It can be seen from the discussion thus far that metre alone cannot be used to distinguish skaldic from eddic poetry, although it is perhaps the most important factor in defining what skaldic poetry is. Clearly, the major skaldic verse-forms dróttkvætt ‘court metre’ and hrynhent ‘flowing-rhymed’ are highly distinctive, and their development is one of the most important innovations that distinguished skaldic poetry from earlier forms (see §4 below). However, it is necessary to use a number of criteria to mark that difference and even then it is important to recognise that the dividing line between skaldic poetry and other categories is blurred, both from the standpoint of criteria that are valid from a medieval perspective and from the standpoint of the modern study of Old Norse poetry in its historical context.

The present edition is the heir to several centuries of study and several major editions of the corpus of early Scandinavian poetry. It has become conventional to edit the Poetic Edda anthology and eddic poetry regarded as closely related to it separately from the rest of the corpus. This has led to the production of a number of specialised editions, dictionaries and commentaries on the Poetic Edda and its adjuncts, which has had the effect of isolating them from the rest of the corpus and sometimes exaggerating their differences from it. The present editors have to some extent capitulated to tradition and refrained from editing the Poetic Edda corpus, while including all other Old Norse poetry up to the end of the fourteenth century. This edition also includes all Scandinavian runic inscriptions in poetic form as well as a small quantity of Latin or macaronic poetry in skaldic verse-forms. Both West Norse and East Norse (Danish and Swedish) vernacular texts appear among the inscriptions in SkP VI.

In order to define the character of Old Norse skaldic poetry more closely there are several different types of criteria that must be applied. These can be divided into internal and external factors. Internal criteria include metre, already discussed, subject matter and poetic language; external factors of importance are the context of the poetry’s preservation and the presumed social context of its composition, as far as the latter can be determined. The chronological development of the skaldic corpus over the whole period of its active life, to be reviewed in §1.2 below, is also an important external criterion.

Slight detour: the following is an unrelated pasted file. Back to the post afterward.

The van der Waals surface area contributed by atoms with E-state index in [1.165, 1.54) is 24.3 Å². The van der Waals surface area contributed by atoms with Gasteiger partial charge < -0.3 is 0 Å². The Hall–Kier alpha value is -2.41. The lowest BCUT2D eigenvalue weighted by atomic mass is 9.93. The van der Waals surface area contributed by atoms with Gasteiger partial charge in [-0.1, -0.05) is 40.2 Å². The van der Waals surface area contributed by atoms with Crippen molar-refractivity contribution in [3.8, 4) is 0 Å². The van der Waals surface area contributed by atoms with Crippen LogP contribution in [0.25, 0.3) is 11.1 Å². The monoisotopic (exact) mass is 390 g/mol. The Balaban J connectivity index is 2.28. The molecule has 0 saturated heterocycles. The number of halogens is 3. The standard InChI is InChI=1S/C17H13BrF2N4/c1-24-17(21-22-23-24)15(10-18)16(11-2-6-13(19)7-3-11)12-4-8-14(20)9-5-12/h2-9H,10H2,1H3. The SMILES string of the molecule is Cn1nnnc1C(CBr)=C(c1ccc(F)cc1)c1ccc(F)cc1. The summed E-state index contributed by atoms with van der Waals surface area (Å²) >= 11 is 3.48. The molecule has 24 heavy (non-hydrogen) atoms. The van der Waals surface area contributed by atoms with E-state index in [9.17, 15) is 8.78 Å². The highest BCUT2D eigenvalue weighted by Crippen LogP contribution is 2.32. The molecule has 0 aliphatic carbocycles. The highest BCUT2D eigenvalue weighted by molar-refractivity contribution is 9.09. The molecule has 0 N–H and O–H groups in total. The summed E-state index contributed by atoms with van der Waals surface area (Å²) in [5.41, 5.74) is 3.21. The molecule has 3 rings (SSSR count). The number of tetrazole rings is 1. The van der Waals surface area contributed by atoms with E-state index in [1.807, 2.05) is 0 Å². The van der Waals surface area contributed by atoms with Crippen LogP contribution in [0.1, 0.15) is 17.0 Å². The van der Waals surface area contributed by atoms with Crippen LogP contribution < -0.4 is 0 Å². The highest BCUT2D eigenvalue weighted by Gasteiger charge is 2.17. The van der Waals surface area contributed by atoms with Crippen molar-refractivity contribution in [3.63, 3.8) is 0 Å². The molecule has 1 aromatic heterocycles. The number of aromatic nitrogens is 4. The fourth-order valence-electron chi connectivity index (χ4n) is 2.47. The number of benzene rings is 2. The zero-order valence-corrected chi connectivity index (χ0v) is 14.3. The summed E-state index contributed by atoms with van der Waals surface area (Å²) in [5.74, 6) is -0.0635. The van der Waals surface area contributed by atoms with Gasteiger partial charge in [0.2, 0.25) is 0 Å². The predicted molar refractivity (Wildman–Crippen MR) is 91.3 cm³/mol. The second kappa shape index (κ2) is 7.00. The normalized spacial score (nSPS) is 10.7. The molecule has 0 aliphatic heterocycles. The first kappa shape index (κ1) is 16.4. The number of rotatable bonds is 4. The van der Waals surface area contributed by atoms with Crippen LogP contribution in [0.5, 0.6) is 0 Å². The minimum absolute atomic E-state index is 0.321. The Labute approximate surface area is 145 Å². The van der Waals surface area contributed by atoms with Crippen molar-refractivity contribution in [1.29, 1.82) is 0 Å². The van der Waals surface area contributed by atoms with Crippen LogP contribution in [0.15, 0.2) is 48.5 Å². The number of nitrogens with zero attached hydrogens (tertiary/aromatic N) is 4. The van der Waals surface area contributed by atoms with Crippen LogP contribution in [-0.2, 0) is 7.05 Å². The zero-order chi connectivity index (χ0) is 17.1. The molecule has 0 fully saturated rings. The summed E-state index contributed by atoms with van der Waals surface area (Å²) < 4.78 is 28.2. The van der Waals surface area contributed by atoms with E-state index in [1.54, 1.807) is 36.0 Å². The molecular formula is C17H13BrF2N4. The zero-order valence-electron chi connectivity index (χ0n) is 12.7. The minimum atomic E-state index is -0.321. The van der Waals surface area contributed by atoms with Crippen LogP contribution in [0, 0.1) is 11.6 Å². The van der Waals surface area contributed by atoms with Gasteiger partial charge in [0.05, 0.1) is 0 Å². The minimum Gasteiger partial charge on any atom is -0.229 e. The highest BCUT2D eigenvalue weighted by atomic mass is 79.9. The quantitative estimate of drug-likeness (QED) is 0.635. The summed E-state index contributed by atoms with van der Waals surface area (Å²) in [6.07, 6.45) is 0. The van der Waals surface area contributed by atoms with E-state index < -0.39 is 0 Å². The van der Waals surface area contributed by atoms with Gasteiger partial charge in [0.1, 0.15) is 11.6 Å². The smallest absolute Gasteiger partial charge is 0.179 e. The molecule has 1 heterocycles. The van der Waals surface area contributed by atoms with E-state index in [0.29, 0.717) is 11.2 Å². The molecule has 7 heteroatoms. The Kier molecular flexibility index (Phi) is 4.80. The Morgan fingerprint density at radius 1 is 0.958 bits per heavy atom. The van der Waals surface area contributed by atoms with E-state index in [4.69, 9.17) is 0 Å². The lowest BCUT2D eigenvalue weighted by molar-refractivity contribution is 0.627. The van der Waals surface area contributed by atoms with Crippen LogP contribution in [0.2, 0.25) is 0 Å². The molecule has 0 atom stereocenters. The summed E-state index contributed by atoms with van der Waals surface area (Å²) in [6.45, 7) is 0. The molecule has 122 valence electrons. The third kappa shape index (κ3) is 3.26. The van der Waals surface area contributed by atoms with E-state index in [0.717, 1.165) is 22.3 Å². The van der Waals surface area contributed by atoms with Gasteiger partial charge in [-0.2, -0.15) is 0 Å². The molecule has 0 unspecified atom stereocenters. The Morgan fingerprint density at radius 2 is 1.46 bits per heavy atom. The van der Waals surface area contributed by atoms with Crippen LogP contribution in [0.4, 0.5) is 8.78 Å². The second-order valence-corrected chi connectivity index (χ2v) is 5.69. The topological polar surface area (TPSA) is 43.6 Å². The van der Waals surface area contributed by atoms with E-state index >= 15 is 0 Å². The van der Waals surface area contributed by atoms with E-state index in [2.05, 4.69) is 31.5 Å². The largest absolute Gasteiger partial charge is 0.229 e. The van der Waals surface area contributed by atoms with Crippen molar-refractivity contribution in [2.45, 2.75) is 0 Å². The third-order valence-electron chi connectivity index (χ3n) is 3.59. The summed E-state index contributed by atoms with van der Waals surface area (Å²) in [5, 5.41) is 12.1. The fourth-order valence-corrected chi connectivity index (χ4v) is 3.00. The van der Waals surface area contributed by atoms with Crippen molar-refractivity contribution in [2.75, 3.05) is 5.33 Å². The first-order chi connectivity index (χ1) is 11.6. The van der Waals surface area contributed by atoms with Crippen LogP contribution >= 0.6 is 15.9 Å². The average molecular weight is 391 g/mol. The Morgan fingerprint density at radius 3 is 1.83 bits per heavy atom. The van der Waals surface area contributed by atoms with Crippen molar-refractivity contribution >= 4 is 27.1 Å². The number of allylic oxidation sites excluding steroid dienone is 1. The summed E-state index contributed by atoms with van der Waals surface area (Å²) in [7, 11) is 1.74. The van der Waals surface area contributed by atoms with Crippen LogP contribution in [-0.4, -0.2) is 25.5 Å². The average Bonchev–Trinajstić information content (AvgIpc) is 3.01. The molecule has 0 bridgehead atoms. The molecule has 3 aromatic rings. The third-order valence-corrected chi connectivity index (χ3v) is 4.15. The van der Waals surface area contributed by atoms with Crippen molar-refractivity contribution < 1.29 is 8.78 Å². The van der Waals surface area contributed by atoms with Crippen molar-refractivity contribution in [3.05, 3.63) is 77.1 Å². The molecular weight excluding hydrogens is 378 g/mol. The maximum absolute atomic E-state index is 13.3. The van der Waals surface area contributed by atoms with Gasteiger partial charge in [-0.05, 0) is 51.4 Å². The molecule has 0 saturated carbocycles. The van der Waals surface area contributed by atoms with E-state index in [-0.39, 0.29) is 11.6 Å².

The context of preservation of Old Norse poetry reveals medieval principles of textual classification at work. By far the largest part of the corpus has been preserved within prose texts, mostly sagas of various kinds, as a kind of prosimetrum. This circumstance is discussed in more detail in §1.3 below. By and large, the prose context and the poetic matter are related, as one might expect; thus kings’ sagas (konungasögur) contain predominantly encomiastic poetry about kings and other rulers in dróttkvætt metre; sagas of Icelanders (Íslendingasögur) also contain predominantly dróttkvætt poetry but its subject matter is usually not courtly; fornaldarsögur, as we have already seen, contain poetry that is predominantly in eddic metres dealing with a variety of subjects, including heroic material, but extending to occasional verse, gnomic and riddling poetry, biographical and semi-historical material. The fornaldarsaga corpus is largely eddic as far as verse-form is concerned, but in subject matter presents a mixture of skaldic and eddic features. Another genre of prose text, the treatise on poetics, of which there are three major examples in Old Icelandic, namely Snorri’s Edda, his nephew {Óláfr Þórðarson}’s {Third Grammatical Treatise} (c. 1250) and the anonymous Fourth Grammatical Treatise of about a century later, form another important category of prose texts that preserved skaldic poetry, mostly as examples of different kinds of poetic diction and rhetorical figures. While Snorri and Óláfr chose mostly dróttkvætt stanzas composed largely by Norwegian and Icelandic skalds of the ninth to early thirteenth centuries, the Fourth Grammarian included a good deal of Christian poetry, some of it probably of his own composition. It should be added that some of the manuscripts in which these poetic treatises have been transmitted contain poems that are not directly related to the treatises themselves; examples are Íslendingadrápa (HaukrV ÍsldrIV), Jómsvíkingadrápa (Bjbp JómsI) and Málshátta-kvæði (Anon MhkvIII).

Like the Poetic Edda collection, some skaldic poetry is preserved outside a prose context in poetic miscellanies or as apparently free-standing elements in compilations of historical material. It has already been mentioned (n. 3 above) that a version of the eddic poem Vǫluspá appears in Hauksbók. Another prophetic poem in fornyrðislag, with a different visionary agenda, is Merlínússpá (GunnLeif Merl I-IIVIII). This is an Icelandic version of a section of Geoffrey of Monmouth’s De gestis Britonum known as the Prophecies of Merlin, which appears within the prose Breta sǫgur, the Icelandic version of Geoffrey’s British history. The majority of poems outside prose contexts, however, are long poems of Christian devotion, usually in either dróttkvætt or hrynhent metre. Their contexts of preservation are discussed in more detail in the Introduction to SkP VII.